Tied Together – Nintendo Switch – Review

Game: Tied Together
System: Switch
Developer: NapalmTree
Publisher: Headup Games
Age Rating: 3+ (Europe)| E (America)
Price: Aus$ 22.50|$14.99 |£ 11.99 |€ 14,99
Release Date: 19 October 2018

Overall Feeling: I like it!

Review Code kindly provided by Headup Games

At least two players are required, but up to four can play, which is couch co-op only. As such it does not have handheld mode. It supports single joy-con and pro controller use, but not dual joy-con.

A Video Game Built For Two

The premise of tied together, no matter how many players is that you’re all tied to each other. You’re cute little monsters trying to make it to the end of each level before being taken to another one. There are spikes and lava to avoid, balloons to float in, and buttons and wind to push you around. Not to mention the biggest obstacle, each other!

As you are tied to each other you can only go so far apart. Almost all the levels require you to make use of this, such as hanging one over an edge to reach a key. If one of you dies, the other can bring them back to life by slapping them. You can also stick yourself into the ground as a weight.  There are forty levels in duo mode. With some exceptions and depending on your skills, the levels are actually quite short once you figure them out. When you beat a level you get a medal for your time. These are pretty strict, relying on you having beaten the puzzle once to know what to do. Making it a matter of execution.

Party Mode

There are also twenty five levels that need at least three, but can have four players. We found these to be easier than Duo Mode for the most part. One difference was that occasionally we would actually use one person as a literal dead weight. It took us only an hour to beat. The trickiest level actually being one without spikes. Also, when you fail a level, your positions in the line together will change so make sure to pay attention to that.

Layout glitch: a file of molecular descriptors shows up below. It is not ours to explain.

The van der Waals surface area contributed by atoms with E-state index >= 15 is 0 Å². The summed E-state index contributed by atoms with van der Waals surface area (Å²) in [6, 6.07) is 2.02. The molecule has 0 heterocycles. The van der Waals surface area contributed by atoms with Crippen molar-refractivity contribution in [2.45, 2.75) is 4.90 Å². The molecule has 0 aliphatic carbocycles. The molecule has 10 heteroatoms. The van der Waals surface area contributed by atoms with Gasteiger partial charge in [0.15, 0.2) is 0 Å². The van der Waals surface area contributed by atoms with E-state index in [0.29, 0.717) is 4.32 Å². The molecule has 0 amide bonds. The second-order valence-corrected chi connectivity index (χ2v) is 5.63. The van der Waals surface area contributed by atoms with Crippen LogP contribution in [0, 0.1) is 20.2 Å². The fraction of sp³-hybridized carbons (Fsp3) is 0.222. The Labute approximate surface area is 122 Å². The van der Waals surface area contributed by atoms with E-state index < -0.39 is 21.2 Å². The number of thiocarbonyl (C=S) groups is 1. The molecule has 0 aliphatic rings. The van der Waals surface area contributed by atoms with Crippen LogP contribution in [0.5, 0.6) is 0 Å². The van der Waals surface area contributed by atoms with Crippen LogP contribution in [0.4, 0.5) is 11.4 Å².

Technical

Since there’s a limited tutorial, a few ways the game worked were hard to understand. While we learned grounding sideways could cause us to slip. Sometimes after grounding a bit our monster would turn red and burst out, but other times they wouldn’t, and we’re not sure if that’s due to the weight or time held. The controls occasionally felt not right as some spots felt slippery. Though we’re not sure if it’s the game or the joy-cons. We were still able to beat it despite that. There was also one instance where one of us fell through a platform. On the mode select screen it would also say that we’ve done 0/25 or 0/40 levels when we had done some or all of them, until we got to the level select.

The e-shop description lists itself as “non-violent fun for the whole family”. Yet there is some coloured blood (the colour of which monster hit) that stays on the spikes. Though the deaths can be fixed with a hit from a friend and everyone dying just restarts the level. That however is the extent of anything someone could contest to being not family friendly.

Overall

I didn’t think the levels or general game design was particularly special. However the visuals are crisp enough to look nice on a big television. I’m not usually fussed on a game having online but when two players are necessary I think it would have been a good idea to have it.

Tied Together is a fun game for friends or family to play together. I do wish there were more levels for three or more players. It’s quite a short game, only a few hours. Normally I’m not fussed about the price of a game, but there are games with a similar price range on the e-shop with a lot more content. However most of those aren’t co-op games, and if you want something short and fun to play with others, Tied Together is a good game.

I like it

 

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